How can Aboriginal and Torres Strait Islander peoples assume a more respected and influential public voice in Australia’s social and political life?
The collaboration examines the ways in which Aboriginal and Torres Strait Islander peoples are able to speak and be heard in Australia. Aboriginal and Torres Strait Islander peoples, as individuals and communities, must navigate Australia’s turbulent history of repeatedly creating and disbanding representative bodies to influence policy and government, as well as frequent negative representations of Indigenous life in the media and popular culture. We explore efforts to amplify the public voice of Aboriginal and Torres Strait Islander peoples, and seek to better understand the transformative potential of this voice upon Australia’s social and political life.
How can structural reform in the relationship between Aboriginal and Torres Strait Islander peoples and the Australian state and its peoples be achieved?
The collaboration examines possibilities for structural transformation. The Uluru Statement makes it clear that urgent structural reform is needed to reshape current relations between Aboriginal and Torres Strait Islander communities and the Australian state, its peoples and institutions. Our research on this issue explores the challenges and possibilities of treaties and other forms of agreement-making in Australia, and seeks to theorise new possibilities for structural transformation.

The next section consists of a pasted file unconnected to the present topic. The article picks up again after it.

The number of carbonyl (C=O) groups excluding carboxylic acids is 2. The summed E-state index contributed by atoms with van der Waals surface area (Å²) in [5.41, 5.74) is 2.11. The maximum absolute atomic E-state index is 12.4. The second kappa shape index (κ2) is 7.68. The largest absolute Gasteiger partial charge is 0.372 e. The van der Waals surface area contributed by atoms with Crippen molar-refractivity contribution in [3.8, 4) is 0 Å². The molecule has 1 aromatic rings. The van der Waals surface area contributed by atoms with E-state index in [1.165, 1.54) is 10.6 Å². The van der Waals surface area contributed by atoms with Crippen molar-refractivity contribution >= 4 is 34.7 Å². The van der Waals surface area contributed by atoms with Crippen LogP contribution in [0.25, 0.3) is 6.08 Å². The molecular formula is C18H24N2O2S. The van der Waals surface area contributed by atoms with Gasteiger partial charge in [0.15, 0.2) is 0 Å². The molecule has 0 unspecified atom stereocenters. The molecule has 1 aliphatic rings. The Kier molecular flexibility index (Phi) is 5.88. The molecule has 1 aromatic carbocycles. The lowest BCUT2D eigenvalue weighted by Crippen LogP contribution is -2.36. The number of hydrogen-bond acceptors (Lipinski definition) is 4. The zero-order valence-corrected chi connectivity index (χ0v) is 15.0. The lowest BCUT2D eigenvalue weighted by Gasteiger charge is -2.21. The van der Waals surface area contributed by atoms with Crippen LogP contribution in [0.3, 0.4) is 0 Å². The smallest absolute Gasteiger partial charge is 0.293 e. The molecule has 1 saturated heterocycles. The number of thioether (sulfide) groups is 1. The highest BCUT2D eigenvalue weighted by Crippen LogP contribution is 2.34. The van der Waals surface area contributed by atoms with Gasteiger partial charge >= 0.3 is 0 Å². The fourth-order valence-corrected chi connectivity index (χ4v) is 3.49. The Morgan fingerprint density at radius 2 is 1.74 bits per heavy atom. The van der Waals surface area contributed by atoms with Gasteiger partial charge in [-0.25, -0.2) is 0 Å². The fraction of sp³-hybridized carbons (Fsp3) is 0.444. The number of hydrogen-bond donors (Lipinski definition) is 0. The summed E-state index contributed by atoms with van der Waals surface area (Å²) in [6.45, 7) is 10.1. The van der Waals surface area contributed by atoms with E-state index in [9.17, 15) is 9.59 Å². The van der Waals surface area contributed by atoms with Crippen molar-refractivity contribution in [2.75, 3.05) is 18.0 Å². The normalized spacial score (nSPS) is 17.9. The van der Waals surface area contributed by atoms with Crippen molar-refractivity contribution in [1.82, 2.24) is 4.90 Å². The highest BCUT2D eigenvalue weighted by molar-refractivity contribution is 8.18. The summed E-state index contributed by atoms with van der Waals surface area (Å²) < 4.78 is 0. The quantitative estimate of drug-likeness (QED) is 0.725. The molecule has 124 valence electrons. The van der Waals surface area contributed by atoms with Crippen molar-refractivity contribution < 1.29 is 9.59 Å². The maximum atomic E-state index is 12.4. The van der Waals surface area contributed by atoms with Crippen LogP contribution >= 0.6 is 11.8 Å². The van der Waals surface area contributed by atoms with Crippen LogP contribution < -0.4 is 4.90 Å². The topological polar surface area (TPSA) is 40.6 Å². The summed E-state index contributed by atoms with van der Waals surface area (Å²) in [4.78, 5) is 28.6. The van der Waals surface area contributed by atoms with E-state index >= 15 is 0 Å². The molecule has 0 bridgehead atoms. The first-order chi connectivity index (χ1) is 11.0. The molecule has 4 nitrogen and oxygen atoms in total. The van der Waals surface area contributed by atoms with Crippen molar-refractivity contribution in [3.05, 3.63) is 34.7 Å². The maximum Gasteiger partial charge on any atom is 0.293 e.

How might an enriched understanding of our shared and contested histories shape contemporary Indigenous-settler relations?
Many truths about Australia’s history remain hidden. There is a belief and faith - articulated in the Uluru Statement and elsewhere - that uncovering the truths of this history will have a transformative effect on Indigenous-settler relations. Decades of effort have gone into educating non-Indigenous people about Australia’s colonial past, but there is little evidence that this work has produced the broad-based political will for change that might once have been imagined. The collaboration adopts multiple disciplinary perspectives to understand the ways in which truth-telling and history might successfully inform the transformation of Indigenous-settler relations, and to better understand the reasons why it has failed to do so to date.